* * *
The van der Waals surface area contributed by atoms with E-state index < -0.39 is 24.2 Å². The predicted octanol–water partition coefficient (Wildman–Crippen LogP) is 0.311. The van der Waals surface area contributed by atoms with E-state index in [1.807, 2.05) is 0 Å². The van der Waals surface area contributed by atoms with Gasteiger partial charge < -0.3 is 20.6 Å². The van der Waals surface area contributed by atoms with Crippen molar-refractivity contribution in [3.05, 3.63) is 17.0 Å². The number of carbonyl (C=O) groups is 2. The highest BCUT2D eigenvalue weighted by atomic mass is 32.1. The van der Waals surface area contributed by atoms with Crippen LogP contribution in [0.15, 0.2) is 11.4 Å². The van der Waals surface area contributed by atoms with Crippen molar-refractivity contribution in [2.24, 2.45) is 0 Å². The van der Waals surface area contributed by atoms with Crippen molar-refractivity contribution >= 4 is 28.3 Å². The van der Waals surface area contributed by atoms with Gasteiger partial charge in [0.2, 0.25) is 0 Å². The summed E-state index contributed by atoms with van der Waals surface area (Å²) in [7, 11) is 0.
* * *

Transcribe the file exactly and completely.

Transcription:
The van der Waals surface area contributed by atoms with E-state index < -0.39 is 24.2 Å². The predicted octanol–water partition coefficient (Wildman–Crippen LogP) is 0.311. The van der Waals surface area contributed by atoms with E-state index in [1.807, 2.05) is 0 Å². The van der Waals surface area contributed by atoms with Gasteiger partial charge < -0.3 is 20.6 Å². The van der Waals surface area contributed by atoms with Crippen molar-refractivity contribution in [3.05, 3.63) is 17.0 Å². The number of carbonyl (C=O) groups is 2. The highest BCUT2D eigenvalue weighted by atomic mass is 32.1. The van der Waals surface area contributed by atoms with Crippen LogP contribution in [0.15, 0.2) is 11.4 Å². The van der Waals surface area contributed by atoms with Crippen molar-refractivity contribution in [2.24, 2.45) is 0 Å². The van der Waals surface area contributed by atoms with Crippen molar-refractivity contribution >= 4 is 28.3 Å². The van der Waals surface area contributed by atoms with Gasteiger partial charge in [0.2, 0.25) is 0 Å². The summed E-state index contributed by atoms with van der Waals surface area (Å²) in [7, 11) is 0.